Hereditary Cancer Syndromes

Most advanced cases are associated with a pre-cancerous lesion called serous tubal intraepithelial carcinoma (STIC), which can be found in the portion of the fallopian tube closest to the ovary. With support from Royalty Pharma, Dr. George will analyze the fallopian tube cells in women at risk for a known hereditary cancer syndrome as well as those from other genetic backgrounds.

Certain sub-populations, including Black women of Afro-Caribbean descent and Ashkenazi Jewish women, carry BRCA1 and BRCA2 gene mutations and experience hereditary breast and ovarian cancer syndromes at significantly higher rates than the global average, said Dr. George. “With its diverse population base, Miami is an ideal location for these types of genetic studies,” she said.

Dr. George said hereditary cancer syndromes, which account for about 25% of ovarian cancers, are a prime target for early detection followed by testing of family members and risk-reducing preventative surgery for women with cancer-causing mutations. In her new study, Dr. George plans to leverage single-cell DNA sequencing technologies in a collaborative team approach to identify genetic mutations that could be implicated in the other 75% of ovarian cancer cases.

“Studies of high-risk populations have shown that screening with pelvic ultrasound and a protein blood test results in diagnosis at an early stage and improves survival,” said Dr. George. “In the absence of data on screening for women in the general population, our team is ready to explore new preventative approaches.”

Goals ‘Deeply Aligned’

A Caribbean native, Dr. George joined Sylvester in 2015, where she studies breast and ovarian cancers in her laboratory. Her work is funded by the National Institutes of Health (NIH), the Department of Defense Ovarian Cancer Research Program, and the Chan-Zuckerberg Initiative for her work on the African-Caribbean single cell ancestry network, which will map cells as part of the human cell atlas of the fallopian tube, breast, and prostate from individuals across six countries (The Bahamas, Haiti, Jamaica, Kenya, Nigeria, and the U.S.).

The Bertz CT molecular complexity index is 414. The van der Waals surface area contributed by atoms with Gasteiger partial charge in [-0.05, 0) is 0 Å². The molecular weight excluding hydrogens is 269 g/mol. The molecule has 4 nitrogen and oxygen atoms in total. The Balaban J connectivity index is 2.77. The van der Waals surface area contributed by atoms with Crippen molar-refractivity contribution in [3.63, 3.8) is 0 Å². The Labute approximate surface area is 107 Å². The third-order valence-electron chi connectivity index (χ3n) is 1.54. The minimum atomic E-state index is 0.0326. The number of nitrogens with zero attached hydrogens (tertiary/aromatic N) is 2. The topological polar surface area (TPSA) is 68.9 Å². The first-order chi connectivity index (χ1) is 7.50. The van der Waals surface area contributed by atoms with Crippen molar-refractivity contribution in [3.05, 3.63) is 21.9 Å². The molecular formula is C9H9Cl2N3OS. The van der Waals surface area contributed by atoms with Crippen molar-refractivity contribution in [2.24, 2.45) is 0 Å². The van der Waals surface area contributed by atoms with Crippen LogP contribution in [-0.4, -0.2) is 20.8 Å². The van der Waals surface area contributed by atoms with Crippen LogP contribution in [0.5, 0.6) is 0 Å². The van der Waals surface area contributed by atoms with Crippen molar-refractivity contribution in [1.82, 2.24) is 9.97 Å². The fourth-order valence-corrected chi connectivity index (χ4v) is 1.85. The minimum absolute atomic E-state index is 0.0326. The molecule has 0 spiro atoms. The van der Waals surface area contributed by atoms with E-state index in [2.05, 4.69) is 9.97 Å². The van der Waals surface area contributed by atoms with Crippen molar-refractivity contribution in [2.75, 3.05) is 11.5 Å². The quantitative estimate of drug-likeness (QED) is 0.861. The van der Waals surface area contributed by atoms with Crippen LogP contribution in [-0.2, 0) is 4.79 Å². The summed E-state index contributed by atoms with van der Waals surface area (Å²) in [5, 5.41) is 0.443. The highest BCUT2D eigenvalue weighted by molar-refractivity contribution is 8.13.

Dr. George is also co-leader of the women’s cancer working group in the African Caribbean Cancer Consortium and co-principal investigator of the Transatlantic Gynecologic Cancer Research Consortium.

Since founding Royalty Pharma 25 years ago, Legorreta has built strong partnerships with leading academic medical institutions, helping them build new clinical and research facilities while accelerating the development of new, life-saving therapies. Legorreta is also founder and chairman of Alianza Médica para la Salud, a nonprofit dedicated to enhancing the quality of health care in Latin America by offering continued education opportunities for doctors and healthcare providers.

“Sylvester’s research, education, and clinical programs are deeply aligned with Royalty Pharma’s values and philanthropic goals,” said Legorreta. “By supporting Dr. George’s leading-edge genetic research, we will take an important step in helping patients and families, while addressing health disparities in cancer outcomes.”